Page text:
Iterators and STL Lists

You may have heard of an iterator. You might have even used one and hadn’t even known it. Iterators are a common tool in all sorts of languages from C++ and the STL to .NET to java and beyond. When you use an array and loop through it or manipulate its “internal pointer” from subscript 1 to subscript 2 you are manipulating the most basic of iterators. In the later .NET languages, you hear of the term “collections” and these collections involve iterators as well. But for our story we are going to go back to C++ and the Standard Template Library (STL) to show you how you can iterate a list, and to make things interesting, iterate through a list of pointers. So no need to change that browser window, you are safe right here on the Programming Underground!

The history of iteration goes back to the beginnings of most programming languages. Loops like the for or while loop are one of the main program control statements which tell the computer to repeat something several times. To iterate, iterate, iterate over again until some conditions are met. Some of these loops call a function, some repeat calculations or display output, but some of the most useful loops involve iterating over a list of some kind. This list could be a list of integers in an array or a collection of Student objects or even a list of database records.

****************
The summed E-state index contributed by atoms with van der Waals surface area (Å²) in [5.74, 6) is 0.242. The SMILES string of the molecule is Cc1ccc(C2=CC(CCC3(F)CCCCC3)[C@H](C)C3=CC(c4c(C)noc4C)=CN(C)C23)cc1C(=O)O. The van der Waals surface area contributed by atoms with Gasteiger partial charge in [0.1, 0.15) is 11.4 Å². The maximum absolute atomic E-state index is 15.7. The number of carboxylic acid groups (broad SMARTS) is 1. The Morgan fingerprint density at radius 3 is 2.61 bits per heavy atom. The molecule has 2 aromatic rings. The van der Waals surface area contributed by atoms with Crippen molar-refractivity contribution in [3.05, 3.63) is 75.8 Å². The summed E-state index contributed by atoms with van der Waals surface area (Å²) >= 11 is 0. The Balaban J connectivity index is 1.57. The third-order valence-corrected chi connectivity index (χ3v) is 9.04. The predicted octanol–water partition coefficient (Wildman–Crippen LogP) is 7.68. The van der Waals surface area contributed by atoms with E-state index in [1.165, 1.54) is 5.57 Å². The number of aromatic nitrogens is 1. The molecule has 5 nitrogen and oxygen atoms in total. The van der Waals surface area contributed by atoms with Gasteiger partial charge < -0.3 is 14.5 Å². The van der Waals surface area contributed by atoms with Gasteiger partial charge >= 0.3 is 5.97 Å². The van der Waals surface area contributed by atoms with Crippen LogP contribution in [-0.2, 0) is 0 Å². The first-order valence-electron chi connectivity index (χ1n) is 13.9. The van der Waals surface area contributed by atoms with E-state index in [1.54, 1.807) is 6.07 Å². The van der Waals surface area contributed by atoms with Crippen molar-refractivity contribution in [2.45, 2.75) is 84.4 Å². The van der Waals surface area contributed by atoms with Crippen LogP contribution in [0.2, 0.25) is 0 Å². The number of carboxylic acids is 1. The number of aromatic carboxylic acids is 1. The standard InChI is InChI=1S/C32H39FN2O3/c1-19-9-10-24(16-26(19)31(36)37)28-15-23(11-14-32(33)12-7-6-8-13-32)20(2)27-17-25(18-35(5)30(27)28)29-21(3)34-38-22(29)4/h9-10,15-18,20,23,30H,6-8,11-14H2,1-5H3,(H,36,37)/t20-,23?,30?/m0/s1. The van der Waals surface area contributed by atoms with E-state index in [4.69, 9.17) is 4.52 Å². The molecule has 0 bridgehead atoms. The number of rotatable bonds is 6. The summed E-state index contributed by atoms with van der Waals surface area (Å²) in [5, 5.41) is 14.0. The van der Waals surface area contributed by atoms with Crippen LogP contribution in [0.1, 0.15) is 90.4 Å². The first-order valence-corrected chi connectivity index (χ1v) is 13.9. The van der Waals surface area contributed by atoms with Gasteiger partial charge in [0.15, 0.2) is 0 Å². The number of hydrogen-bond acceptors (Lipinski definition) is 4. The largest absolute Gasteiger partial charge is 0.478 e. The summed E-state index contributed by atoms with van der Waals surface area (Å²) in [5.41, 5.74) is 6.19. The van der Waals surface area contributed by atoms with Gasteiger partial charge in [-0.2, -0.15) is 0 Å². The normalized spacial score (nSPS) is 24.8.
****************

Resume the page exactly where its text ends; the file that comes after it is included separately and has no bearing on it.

To help facilitate this iteration the computer needed a way to keep track of the current item. It does this with an internal pointer which points at the current item in the list. In our example below the iterator is going to point to a pointer variable which in turn points to the actual ice cream cone instance in memory. We could have had it point directly to the iceCreamCone object itself, but what fun is that? Plus this way it is going to be more flexible for us. Lets say we needed to sort these cones. We can sort their pointers, leaving the objects in memory exactly the way they are. Without having to move around big objects in memory, it speeds up performance.